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    I strongly disagree that it is easier to read a score with many accidentals if they are written individually than as a key signature. If that were the case, why should signatures have been invented to begin with? Solely for the convenience of copyists? Commented Dec 20, 2018 at 7:32
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    I wonder what they do with transposing instruments? Just have more accidentals?
    – JimM
    Commented Dec 20, 2018 at 8:20
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    Generally speaking, I'd have thought, most pro sightreaders would prefer a key sig., even if it changed, as that would mean any accidentals would signify non-diatonic notes. Don't most of us see a piece's key sig. and 'put that hat on' as we start to play, knowing roughly what to expect? Having not listened to much film music, maybe it does modulate too much to form an idea of a specific key. Leftaroundabout's theory makes sense. As far as courtesy accidentals having to be written in - pros wouldn't bother.
    – Tim
    Commented Dec 20, 2018 at 8:59
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    @IanGoldby I’m just reporting what a currently working and successful soundtrack conductor and composer is saying about why they don’t use key signatures. I certainly don’t know first hand. Commented Dec 20, 2018 at 14:20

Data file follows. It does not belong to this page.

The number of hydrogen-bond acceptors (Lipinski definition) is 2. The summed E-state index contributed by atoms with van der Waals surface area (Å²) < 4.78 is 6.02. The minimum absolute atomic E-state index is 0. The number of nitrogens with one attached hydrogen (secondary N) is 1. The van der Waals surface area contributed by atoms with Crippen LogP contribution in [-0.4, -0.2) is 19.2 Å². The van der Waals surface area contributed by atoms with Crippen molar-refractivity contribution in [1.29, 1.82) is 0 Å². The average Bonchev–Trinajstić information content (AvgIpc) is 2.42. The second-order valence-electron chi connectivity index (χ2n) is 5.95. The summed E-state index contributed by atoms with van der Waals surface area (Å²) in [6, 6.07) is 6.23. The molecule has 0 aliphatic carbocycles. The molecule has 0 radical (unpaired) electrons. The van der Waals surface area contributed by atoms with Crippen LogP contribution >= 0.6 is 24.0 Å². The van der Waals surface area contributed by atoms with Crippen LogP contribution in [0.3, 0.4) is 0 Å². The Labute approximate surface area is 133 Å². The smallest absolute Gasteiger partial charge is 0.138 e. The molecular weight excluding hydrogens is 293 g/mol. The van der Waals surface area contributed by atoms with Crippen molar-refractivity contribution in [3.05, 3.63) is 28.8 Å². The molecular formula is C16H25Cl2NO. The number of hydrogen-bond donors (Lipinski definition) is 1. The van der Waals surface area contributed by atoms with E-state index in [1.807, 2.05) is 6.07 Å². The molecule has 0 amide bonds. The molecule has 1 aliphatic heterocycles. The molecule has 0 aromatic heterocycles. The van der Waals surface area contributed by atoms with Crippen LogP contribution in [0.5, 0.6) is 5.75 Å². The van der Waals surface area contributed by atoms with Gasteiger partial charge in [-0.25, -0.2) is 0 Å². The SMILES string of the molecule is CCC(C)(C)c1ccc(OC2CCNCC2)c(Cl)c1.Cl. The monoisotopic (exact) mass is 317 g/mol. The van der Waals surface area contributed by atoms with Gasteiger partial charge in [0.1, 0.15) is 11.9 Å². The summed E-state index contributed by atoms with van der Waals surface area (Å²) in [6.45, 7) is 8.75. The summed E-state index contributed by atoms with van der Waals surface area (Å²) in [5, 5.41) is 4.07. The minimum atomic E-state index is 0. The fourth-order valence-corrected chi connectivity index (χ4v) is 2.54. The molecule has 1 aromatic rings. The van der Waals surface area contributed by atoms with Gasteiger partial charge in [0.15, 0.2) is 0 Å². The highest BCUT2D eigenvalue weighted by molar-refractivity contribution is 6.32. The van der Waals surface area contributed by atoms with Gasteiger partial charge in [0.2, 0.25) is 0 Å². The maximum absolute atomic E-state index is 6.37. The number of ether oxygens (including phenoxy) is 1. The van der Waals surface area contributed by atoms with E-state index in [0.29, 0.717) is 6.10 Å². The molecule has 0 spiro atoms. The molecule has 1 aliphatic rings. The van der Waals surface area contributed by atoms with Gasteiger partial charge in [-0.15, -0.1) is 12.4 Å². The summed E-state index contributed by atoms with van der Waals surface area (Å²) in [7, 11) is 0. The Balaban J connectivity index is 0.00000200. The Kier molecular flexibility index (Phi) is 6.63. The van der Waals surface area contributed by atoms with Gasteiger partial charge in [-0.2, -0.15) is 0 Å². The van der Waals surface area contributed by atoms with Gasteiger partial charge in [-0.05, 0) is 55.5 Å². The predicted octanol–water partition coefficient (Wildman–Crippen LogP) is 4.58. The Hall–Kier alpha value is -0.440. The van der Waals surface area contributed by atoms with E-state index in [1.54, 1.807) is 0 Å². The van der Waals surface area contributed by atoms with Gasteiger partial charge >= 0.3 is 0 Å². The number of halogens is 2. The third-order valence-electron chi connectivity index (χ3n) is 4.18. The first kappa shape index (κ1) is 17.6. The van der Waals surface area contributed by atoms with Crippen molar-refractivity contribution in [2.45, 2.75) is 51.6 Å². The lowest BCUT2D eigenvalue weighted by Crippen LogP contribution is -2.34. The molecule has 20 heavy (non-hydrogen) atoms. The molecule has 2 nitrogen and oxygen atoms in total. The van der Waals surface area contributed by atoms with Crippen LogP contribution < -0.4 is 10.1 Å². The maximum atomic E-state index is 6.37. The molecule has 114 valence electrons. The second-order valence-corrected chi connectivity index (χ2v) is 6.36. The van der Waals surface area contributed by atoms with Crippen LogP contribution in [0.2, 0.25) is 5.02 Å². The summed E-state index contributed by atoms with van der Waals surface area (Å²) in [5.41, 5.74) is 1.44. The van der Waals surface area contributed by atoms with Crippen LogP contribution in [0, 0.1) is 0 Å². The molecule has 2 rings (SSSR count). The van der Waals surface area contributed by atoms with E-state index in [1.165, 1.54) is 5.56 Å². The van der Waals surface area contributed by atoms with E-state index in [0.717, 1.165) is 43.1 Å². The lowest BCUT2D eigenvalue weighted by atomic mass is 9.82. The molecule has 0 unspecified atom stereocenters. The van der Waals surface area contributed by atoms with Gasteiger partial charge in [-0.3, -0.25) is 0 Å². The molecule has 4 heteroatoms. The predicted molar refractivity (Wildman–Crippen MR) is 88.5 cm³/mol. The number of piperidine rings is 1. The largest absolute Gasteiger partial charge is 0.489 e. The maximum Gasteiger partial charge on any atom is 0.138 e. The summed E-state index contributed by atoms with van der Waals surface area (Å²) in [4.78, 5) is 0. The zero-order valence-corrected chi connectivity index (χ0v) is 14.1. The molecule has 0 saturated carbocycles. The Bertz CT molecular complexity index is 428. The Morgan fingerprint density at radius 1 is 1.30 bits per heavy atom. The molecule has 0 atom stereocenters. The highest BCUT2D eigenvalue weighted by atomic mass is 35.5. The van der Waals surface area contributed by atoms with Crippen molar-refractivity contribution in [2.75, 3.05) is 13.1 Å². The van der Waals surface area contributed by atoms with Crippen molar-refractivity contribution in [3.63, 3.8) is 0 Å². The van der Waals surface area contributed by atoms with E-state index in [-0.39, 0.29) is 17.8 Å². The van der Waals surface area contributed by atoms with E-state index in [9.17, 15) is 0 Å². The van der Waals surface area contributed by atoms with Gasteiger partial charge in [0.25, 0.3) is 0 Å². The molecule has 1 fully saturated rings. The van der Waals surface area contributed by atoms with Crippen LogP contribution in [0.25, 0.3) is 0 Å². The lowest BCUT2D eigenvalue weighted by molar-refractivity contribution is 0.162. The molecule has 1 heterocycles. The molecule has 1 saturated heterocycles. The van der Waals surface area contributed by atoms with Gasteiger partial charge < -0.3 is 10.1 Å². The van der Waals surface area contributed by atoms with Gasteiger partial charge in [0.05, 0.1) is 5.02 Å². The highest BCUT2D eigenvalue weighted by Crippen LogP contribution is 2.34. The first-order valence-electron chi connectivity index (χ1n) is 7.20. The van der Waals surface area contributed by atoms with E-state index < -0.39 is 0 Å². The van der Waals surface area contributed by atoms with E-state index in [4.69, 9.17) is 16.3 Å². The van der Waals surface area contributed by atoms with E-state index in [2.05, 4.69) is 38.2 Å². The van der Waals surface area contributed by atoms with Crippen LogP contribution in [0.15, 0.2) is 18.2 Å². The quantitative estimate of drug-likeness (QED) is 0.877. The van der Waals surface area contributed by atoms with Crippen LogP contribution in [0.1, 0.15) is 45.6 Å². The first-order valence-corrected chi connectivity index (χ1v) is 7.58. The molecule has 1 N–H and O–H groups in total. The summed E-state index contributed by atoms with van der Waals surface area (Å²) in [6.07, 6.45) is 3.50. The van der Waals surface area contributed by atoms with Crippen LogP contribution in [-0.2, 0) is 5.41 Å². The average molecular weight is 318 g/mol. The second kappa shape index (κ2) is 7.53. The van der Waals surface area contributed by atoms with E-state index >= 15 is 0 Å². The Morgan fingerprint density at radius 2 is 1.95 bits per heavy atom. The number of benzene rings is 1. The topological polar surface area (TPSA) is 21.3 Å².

Regarding this use in film scores for the sake of sight reading: I think this makes some moderate sense for instruments played mostly one note at a time. For polyphonic instruments with diatonic controls (like a piano or organ), this is arguably already creating more trouble than it is worth since it becomes hard to recognize chords functionally and translate them into sommon playing patterns. For polyphonic instruments with chromatic controls where functional recognition is essential for translation into patterns (guitar, chromatic button accordion), cluttering the score like that is likely to do more damage than it helps.

Even for singers in typical film scores, I'd expect the omission of a key signature to distract more than it could help, but then those are not likely expected to just sight-read without preparation.